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Non-ivy league schools for math, physics?

  1. Sep 25, 2009 #1
    Chances of entering a "prestigious" university are very slim. What are the best non-Ivy league, non-MIT, non-Caltech schools for math and physics? curriculum must be comparable to those schools
    Last edited: Sep 25, 2009
  2. jcsd
  3. Sep 25, 2009 #2

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    For undergrad, the quality of the student is more important than the quality of the institution (within reason, of course). Most state schools are very good, and the Big Ten schools are exceptional.
  4. Sep 25, 2009 #3
    I don't understand which Big Ten you mean.
    By "Big Ten", I assume you mean the Ivy League colleges, MIT and Caltech.
    Last edited: Sep 25, 2009
  5. Sep 25, 2009 #4

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    The Big Ten is a sports conference, mostly in the midwest. The members are Illinois, Michigan, Michigan State, Minnesota, Northwestern, Purdue, Wisconsin, Indiana, Iowa, Ohio State and Penn State.
  6. Sep 25, 2009 #5
    No, as in the big 10 conference


    the only one on the list that I can think of that wouldn't be great is Indiana University. They have great humanities and a medical program, but aren't known for their physics and math.....and I'm a Purdue grad so I had to take a stab at them.
  7. Sep 25, 2009 #6


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    And yes, there are eleven universities in the Big Ten. :smile: When they added Penn State a few years ago, they kept the old name because it was so well established. "Big Eleven" just doesn't have the same ring to it.

    Many of the other "flagship" state universities are also very good: Virginia, Maryland, North Carolina, Texas, Colorado, Washington and Oregon come to my mind (not to exclude others).

    And then there are smaller private schools. Their pluses and minuses have been discussed here many times.
  8. Sep 25, 2009 #7


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    Cal Berkeley, UChicago, Harvey-Mudd College, Reed College, UT Austin, UCLA, and a few others
  9. Sep 26, 2009 #8
    oh god...first of all, the Big Ten can go to (censored), ACC being the best conference of them all.

    Second, if you do not know what the Big Ten is, I suggest you go to a school like Duke. Honestly, your undergrad education is basically the same everywhere, fluctuations are purely determined by the caliber of your peers, not the school itself (you will learn from your peers, and the rigor of your class will be set by the prowess of your peers). The prestige of a university, what I thought several years ago to be "how good" it is, really only helps attract those peers, and that's it. There's no magical difference in curriculum between "good" and "bad" schools in first year physics... if there is, it depends solely on whether you have a teacher who likes teaching in interesting ways or not. The best teacher I have ever had is not a star faculty in the least. He is actually a visiting professor the university keeps every year, but can terminate any year. So he's not a star, but he is ridiculously good at teaching.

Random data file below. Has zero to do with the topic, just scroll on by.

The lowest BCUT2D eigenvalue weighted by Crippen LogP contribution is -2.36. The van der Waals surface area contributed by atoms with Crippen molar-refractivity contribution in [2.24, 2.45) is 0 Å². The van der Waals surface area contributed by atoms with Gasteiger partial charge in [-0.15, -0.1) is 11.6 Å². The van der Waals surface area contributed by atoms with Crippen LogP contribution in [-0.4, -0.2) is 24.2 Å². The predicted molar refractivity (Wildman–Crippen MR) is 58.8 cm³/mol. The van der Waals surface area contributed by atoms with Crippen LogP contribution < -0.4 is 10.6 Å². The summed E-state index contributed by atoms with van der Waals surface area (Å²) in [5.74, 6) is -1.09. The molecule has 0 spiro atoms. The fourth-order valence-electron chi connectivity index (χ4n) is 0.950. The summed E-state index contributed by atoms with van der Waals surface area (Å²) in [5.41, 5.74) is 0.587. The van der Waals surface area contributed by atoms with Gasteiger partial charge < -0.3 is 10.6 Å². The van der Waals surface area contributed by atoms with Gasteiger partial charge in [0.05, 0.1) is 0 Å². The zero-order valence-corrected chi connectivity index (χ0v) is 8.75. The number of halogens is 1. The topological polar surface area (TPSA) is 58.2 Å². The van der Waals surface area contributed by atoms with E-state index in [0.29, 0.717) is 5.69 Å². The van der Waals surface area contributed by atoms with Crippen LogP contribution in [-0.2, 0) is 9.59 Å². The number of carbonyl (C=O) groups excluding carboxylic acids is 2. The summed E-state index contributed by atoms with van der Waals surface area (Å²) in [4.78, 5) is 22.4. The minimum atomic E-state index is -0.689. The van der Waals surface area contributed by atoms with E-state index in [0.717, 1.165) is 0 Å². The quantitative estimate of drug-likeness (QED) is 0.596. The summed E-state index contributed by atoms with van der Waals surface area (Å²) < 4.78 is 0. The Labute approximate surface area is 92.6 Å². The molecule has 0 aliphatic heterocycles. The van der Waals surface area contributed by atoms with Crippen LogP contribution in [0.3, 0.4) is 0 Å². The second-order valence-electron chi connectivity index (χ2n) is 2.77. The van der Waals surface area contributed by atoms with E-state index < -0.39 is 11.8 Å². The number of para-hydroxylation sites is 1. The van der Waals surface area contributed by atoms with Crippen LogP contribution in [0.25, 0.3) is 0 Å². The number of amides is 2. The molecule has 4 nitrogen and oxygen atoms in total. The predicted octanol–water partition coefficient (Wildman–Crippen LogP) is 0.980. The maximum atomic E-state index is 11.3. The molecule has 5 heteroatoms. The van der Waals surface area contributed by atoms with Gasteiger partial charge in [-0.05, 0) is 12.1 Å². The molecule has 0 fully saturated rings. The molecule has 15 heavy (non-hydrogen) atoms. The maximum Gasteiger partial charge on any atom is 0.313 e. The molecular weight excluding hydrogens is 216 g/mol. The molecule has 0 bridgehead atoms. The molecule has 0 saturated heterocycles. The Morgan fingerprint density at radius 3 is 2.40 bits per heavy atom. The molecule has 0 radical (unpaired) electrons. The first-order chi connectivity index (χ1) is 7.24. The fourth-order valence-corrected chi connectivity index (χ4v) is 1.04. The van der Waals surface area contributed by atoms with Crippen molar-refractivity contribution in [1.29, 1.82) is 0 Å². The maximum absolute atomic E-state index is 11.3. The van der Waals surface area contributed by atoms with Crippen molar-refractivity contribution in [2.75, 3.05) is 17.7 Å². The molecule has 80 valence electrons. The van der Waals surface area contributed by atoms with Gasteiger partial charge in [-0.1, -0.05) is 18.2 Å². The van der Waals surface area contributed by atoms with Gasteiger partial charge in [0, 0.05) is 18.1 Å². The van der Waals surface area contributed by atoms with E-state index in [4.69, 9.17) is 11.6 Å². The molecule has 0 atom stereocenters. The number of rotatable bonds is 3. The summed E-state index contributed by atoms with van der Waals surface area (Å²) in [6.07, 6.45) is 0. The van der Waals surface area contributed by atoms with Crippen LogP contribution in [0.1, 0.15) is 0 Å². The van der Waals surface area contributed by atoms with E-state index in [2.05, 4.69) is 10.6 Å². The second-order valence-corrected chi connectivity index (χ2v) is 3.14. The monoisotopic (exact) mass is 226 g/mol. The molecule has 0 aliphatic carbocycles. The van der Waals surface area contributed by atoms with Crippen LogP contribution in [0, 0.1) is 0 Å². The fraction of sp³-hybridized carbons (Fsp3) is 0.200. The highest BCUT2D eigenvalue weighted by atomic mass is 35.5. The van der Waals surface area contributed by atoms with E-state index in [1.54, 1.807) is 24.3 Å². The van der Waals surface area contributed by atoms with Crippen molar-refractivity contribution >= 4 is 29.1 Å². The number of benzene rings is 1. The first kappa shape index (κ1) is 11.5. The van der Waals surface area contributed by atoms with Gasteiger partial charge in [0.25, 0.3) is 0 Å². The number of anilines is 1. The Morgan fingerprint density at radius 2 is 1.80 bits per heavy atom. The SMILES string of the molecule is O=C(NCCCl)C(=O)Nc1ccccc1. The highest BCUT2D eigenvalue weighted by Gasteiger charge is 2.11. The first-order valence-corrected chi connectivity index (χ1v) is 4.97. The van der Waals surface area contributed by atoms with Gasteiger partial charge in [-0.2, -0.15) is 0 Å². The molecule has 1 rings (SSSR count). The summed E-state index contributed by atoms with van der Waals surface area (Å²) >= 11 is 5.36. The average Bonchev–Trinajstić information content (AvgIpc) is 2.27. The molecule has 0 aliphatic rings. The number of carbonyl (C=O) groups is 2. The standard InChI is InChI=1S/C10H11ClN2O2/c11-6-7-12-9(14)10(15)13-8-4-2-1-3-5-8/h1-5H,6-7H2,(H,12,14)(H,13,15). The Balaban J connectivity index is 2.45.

You have to remember that, even at "crappy" universities, the professors there were probably some of the best students in their undergrads, considering how difficult it is even for highly qualified candidates to get a professorship anywhere.

    But I do suggest you go to a school with both vibrant academic life and sports enthusiasm/good parties. There's a lot more to your undergrad years than just studying. That's what grad school is for.
  10. Sep 26, 2009 #9
    ok, thanks. does the school i attended as an undergrad affect my grad school admission?
  11. Sep 26, 2009 #10
    To some extent, yes. That's why you need good grades and do some research, if possible. GRE serves as a common denominator. Recommendations from professors who are reputable also count a lot.
  12. Sep 26, 2009 #11
    UW Madison

    (you might have a bit of competition at all of these schools.)

    good luck. :smile:
    Last edited: Sep 27, 2009
  13. Sep 26, 2009 #12


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    Just to be clear: the school you attend as an undergrad can have some effect on grad school admissions. Coming from a prestigious university can give a boost to an otherwise mediocre candidate, and likewise going to a... well, "unprestigious" (if there is such a thing) university can cause admissions committees to raise some questions. But don't think that your chances of admission to grad school can be seriously crippled just because of which undergrad school you attended, as long as you're well qualified.

    And incidentally, the world of higher education isn't divided into Ivy League and "other". There are plenty of non-Ivy schools with equally high-level physics departments, and in fact not all of the Ivies are particular standouts in that area. (Trivia: the Ivy League is a sports conference as well, that just happens to include a few of the country's most prestigious - or at least oldest - universities)
  14. Sep 26, 2009 #13
    ok, thanks
  15. Sep 27, 2009 #14
    Also, look for research. Undergrad research will help you get into grad school.
  16. Sep 27, 2009 #15


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    There are plenty of good Canadian schools as well. McGill, UofT, UBC, Waterloo, for example. I think it is at least worth your consideration.
  17. Sep 27, 2009 #16
    What is well qualified, GPA?

    By the way Georgia Tech is within top 10 in engineering program.
    Last edited: Sep 27, 2009
  18. Sep 29, 2009 #17
    another silly question. if you are going to an x college's graduate school, do they care if you were rejected from x college when you were applying as a high school student?
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